The New Zealand dollar is heading for a 5.4 percent decline against the greenback this year, with US interest rates the main focus for 2018. 

The kiwi traded at 67.05 US cents at 1pm in Wellington, largely unchanged from Friday, and down from 70.86 cents at the start of the year. The trade-weighted index was at 73.28 from 73.37 last week, and is heading for a more muted 1.2 percent annual decline from 74.15. 

The greenback spent much of 2018 on the rise as robust economic growth at the start of the year supported what was seen as an increasingly aggressive rate-hiking programme at the US Federal Reserve under new chair Jerome Powell. The Fed ended up raising the federal funds rate four times this year, finishing 2018 in a 2.25-to-2.5 percent band. However, growing fears about the potential impact of an all-out trade war between China and the US saw investors rein in their expectations for rate hikes next year, removing some of the greenback’s tailwind. 

“We had four hikes this year, but hikes in 2019 and beyond have been pared back significantly as time has gone on,” said Mike Shirley, an FX and interest rate sales dealer at Kiwibank. “The kiwi drifted lower for most of the year then started to recover.”

While the Fed was raising interest rates, most other central banks around the world remained on hold, including New Zealand’s Reserve Bank. Governor Adrian Orr spent much of the year talking down the kiwi by talking up the chance of an interest rate cut from what was already a record low 1.75 percent in the official cash rate. 

Stuart Ive, a foreign exchange dealer at OMF, said that emphasis was a negative for the kiwi, although he speculated the Reserve Bank would probably want the local currency a little bit lower. 

The divergent interest rate outlook lifted US bond yields above their New Zealand equivalent, with US 10-year Treasury yields ending the year 33 basis points higher than New Zealand 10-year government bond yields, having started the year 34 basis points below. 

New Zealand’s two-year swap rate fell 1 basis point to 1.96 percent today, and is down from 2.2 percent at the start of the year. Meanwhile, 10-year swaps fell 3 basis points to 2.64 percent, and have dropped from 3.13 percent this year.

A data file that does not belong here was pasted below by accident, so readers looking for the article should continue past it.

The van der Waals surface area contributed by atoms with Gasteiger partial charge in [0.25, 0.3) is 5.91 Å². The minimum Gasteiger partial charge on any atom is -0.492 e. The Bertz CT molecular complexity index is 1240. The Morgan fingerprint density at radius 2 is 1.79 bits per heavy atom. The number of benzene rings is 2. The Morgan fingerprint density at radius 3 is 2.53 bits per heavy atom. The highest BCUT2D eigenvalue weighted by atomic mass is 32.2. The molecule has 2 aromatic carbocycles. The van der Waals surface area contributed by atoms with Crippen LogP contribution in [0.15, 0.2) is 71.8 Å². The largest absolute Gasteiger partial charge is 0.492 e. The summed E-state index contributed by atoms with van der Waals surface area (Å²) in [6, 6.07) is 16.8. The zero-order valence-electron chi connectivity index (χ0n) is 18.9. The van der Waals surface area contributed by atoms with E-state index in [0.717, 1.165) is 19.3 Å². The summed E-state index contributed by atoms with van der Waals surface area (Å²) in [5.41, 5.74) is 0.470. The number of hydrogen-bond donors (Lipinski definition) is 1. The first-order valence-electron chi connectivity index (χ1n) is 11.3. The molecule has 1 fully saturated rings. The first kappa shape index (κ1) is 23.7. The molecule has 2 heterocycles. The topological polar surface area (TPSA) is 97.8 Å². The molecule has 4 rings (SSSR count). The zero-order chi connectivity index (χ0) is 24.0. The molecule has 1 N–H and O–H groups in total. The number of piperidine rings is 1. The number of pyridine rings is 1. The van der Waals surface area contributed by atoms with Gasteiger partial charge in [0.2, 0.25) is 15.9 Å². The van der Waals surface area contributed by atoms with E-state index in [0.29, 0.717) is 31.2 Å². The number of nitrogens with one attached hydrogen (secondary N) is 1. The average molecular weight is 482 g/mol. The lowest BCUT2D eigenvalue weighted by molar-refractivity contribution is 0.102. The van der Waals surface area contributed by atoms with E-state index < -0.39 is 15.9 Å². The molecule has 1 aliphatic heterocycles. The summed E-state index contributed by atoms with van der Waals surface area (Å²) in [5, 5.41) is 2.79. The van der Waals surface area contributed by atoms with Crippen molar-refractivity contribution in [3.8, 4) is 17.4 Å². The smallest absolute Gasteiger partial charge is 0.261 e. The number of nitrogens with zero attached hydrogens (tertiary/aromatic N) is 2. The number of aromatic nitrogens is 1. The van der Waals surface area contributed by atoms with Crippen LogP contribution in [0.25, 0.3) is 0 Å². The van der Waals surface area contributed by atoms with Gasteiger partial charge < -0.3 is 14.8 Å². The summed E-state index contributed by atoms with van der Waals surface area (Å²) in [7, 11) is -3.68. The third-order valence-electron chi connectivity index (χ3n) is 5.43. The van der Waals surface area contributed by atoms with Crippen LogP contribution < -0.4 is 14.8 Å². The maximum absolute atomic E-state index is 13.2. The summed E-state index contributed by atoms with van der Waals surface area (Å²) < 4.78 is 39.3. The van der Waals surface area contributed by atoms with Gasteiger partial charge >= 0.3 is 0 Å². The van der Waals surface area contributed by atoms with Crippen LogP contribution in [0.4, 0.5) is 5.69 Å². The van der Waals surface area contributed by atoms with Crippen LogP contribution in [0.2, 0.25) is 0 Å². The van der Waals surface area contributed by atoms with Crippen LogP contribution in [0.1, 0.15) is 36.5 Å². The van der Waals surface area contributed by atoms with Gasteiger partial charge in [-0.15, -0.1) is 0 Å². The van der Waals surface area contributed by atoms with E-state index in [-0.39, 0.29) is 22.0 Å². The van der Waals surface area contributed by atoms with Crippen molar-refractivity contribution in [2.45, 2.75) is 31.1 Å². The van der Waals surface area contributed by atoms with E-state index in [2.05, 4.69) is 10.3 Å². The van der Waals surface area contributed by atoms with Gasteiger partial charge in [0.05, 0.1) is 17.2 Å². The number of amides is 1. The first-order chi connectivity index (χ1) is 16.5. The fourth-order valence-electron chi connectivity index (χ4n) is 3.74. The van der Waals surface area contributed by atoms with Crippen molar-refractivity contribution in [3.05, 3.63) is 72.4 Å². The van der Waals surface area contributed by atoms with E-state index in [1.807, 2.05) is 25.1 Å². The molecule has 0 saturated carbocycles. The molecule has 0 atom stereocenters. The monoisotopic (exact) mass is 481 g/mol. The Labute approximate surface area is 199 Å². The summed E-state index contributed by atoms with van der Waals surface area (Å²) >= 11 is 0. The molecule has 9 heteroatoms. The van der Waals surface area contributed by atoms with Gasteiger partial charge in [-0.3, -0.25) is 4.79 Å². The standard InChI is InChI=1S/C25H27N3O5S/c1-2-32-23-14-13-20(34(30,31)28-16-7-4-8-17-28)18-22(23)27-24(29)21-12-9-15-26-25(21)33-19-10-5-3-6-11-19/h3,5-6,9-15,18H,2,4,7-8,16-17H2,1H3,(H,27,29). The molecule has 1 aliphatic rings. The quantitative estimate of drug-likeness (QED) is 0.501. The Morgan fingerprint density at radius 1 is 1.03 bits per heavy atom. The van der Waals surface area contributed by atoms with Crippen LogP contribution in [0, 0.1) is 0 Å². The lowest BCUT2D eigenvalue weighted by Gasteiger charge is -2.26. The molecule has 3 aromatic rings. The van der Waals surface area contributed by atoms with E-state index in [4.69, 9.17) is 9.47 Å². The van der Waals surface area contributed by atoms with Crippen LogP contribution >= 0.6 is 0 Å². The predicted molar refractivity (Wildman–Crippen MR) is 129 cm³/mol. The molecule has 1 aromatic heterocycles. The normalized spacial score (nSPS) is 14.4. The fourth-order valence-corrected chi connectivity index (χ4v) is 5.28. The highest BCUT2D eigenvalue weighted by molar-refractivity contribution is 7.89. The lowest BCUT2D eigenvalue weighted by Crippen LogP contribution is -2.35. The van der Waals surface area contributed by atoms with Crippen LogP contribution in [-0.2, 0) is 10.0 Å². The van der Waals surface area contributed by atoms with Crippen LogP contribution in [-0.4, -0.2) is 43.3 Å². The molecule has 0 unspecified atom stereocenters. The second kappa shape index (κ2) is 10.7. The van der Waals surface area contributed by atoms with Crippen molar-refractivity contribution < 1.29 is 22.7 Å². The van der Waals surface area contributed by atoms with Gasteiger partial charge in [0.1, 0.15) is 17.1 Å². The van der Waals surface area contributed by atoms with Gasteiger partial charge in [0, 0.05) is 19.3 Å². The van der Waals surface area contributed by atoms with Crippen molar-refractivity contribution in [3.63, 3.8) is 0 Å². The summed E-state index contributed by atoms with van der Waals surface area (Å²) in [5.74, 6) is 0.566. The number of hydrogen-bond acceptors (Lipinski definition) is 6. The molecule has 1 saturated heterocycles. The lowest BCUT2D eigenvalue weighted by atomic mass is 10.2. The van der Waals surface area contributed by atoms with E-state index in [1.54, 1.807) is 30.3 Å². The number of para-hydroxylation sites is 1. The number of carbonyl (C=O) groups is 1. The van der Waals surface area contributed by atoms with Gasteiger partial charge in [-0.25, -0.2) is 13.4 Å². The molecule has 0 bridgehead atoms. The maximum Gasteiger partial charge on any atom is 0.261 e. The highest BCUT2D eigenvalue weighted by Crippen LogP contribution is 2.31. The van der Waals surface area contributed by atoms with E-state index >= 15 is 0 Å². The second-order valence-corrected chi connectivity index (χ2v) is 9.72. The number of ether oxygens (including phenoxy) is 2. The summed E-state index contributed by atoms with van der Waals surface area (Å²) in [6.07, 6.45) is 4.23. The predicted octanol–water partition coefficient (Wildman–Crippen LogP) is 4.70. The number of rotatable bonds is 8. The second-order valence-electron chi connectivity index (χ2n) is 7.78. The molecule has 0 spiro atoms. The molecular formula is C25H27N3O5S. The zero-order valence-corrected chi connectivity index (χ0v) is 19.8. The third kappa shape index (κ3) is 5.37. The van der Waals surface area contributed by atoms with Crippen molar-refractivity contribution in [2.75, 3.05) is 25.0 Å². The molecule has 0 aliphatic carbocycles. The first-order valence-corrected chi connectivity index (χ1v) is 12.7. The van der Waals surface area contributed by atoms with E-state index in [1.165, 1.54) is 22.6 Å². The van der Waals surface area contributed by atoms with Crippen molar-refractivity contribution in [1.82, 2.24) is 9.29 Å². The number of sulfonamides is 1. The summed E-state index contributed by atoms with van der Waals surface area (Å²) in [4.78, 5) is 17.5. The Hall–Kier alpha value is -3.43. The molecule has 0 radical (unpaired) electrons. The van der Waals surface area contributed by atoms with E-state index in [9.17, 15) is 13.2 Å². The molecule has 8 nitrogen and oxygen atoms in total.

Kiwibank’s Shirley said despite the reversal of the interest rate differential, New Zealand remains an attractive investment proposition with a stable government and low government debt relative to GDP. 

“From a global perspective, New Zealand is looking like an increasingly safe pair of hands,” he said. 

That stability is attractive with increasingly volatile financial markets. Wall Street whipped around last week in holiday-shortened trading, and geopolitical uncertainty continues to unnerve investors. That includes the current US federal government shutdown, divisions in the White House over US President Donald Trump’s decision to withdraw from Syria, the ongoing trade dispute between the US and China, and managing Brexit, to name a few. 

That’s boosted demand for the Japanese yen, which is typically a haven for investors during periods of unease. The kiwi fell to 73.97 yen from 79.82 yen at the start of the year. 

A number of those issues will be coming to a head in the coming weeks, with US and Chinese officials meeting next week on trade issues, although March will be a key period, encompassing Britain’s formal exit from the European Union and also the end of the 90-day road-map for the US and China to reach a compromise on trade. 

OMF’s Ive said that opaque outlook and heightened volatility has made traders more cautious and that sentiment will remain until there’s more clarity on where the global economy is heading. 

The China-US trade dispute has weighed more heavily on the Australian dollar, and the kiwi has climbed to 95.20 Australian cents from 90.81 cents at the start of the year. It decreased to 4.6086 Chinese yuan from 4.6104 yuan and slipped to 58.61 euro cents from 59.04 cents at the start of the year. 

The kiwi rose to 52.84 British pence from 52.42 pence at the start of the year as the threat of a disorderly Brexit weighed on Britain’s currency.

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